Note that this is the same thing as the first version, just multiplied by a global phase of \(e^{i \theta ∕ 2}\). Also note that it uses \(\phi\) instead of \(\theta\) for the angle parameter, because \(\phi\) is the symbol used to indicate the phase angle of a qubit when it's written in spherical coordinates (it's the angle from the X axis on the X-Y plane, which is basically what we're creating with this rotation).

The Measurement Gate

The last single-qubit gate to talk about is the measurement gate. This isn't really a gate in the strict sense, because it doesn't have a matrix associated with it; it's more of a quantum operation instead. But, since all of the other gates can be considered quantum operations too, measurement is typically included in this category.

Measurement is a very special operation, because it's the only one that isn't reversible. With all of the other gates, you can "undo" them by applying the adjoint version of them to get the original input back. Once you measure a qubit, however, there's no way to revert it to its original state; you can't "un-measure" a qubit. The superposition will collapse to either the \(\ket{0}\) or \(\ket{1}\) state, and all of the superposition information will be lost.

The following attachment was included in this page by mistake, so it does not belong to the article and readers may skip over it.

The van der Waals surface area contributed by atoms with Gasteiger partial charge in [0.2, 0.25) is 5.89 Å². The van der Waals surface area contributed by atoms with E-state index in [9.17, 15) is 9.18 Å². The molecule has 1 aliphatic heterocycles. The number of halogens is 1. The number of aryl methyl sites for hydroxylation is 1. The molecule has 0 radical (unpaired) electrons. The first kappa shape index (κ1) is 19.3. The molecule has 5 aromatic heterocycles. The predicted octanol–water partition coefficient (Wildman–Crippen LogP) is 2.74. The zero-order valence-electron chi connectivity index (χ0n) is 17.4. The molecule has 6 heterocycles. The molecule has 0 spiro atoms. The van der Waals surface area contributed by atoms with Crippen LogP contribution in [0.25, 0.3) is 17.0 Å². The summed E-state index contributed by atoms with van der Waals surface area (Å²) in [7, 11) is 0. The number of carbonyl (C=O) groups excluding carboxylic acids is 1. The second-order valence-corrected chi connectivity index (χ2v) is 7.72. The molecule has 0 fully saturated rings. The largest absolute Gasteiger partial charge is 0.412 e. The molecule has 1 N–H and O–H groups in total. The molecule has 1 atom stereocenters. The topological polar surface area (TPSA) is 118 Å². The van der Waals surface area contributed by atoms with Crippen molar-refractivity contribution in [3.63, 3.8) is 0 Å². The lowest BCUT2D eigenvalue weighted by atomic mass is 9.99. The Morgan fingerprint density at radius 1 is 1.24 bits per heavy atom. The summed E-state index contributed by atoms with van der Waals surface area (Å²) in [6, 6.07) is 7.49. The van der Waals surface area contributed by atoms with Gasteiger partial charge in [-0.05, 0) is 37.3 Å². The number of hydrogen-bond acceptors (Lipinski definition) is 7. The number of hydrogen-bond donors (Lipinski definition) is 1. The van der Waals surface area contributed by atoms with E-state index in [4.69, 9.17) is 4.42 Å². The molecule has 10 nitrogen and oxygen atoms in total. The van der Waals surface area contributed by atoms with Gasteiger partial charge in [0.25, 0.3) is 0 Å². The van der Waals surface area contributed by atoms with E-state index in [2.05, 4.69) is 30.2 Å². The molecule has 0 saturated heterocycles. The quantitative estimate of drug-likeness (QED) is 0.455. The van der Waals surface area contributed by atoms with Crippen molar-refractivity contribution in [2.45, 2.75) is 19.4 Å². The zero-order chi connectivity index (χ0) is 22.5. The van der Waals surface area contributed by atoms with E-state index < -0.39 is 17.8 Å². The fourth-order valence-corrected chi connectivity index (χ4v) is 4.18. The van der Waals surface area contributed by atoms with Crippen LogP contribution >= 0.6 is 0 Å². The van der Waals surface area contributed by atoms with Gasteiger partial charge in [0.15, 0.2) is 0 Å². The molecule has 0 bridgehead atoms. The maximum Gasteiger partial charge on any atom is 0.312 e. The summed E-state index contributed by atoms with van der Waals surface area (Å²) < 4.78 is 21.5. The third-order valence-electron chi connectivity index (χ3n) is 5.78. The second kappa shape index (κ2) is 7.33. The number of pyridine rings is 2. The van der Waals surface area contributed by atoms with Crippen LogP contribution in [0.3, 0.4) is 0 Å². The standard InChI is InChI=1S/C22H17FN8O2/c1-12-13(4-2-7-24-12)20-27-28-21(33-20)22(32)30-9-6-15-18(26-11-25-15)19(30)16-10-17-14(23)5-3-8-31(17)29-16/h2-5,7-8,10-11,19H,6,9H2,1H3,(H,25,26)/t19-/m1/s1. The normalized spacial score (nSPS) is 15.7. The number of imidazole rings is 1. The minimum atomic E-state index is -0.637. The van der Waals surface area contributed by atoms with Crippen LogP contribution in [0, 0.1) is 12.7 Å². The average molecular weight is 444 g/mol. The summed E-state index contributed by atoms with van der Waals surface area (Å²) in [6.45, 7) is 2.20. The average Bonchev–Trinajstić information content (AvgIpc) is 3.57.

Gate Recap

Before we go on, let's recap the gates and what they do.

Primitive gates:

  • The I (Identity) gate does nothing. It's a no-op.
  • The X (NOT) gate mirrors qubits around the X axis of the Bloch Sphere. It swaps the amplitudes of the \(\ket{0}\) and \(\ket{1}\) states, essentially turning \(\ket{0}\) into \(\ket{1}\) and vice-versa. This is the quantum version of the classical NOT gate.
  • The Z (Phase-Flip) gate mirrors qubits around the Z axis. It leaves the \(\ket{0}\) state alone, and flips the phase of the \(\ket{1}\) state from positive to negative and vice-versa.
  • The H (Hadamard) gate mirrors qubits around the X+Z axis. It turns \(\ket{0}\) into \(\ket{+}\) and \(\ket{1}\) into \(\ket{-}\). It's used to bring qubits in and out of superpositions, and cause quantum interference (discussed later on).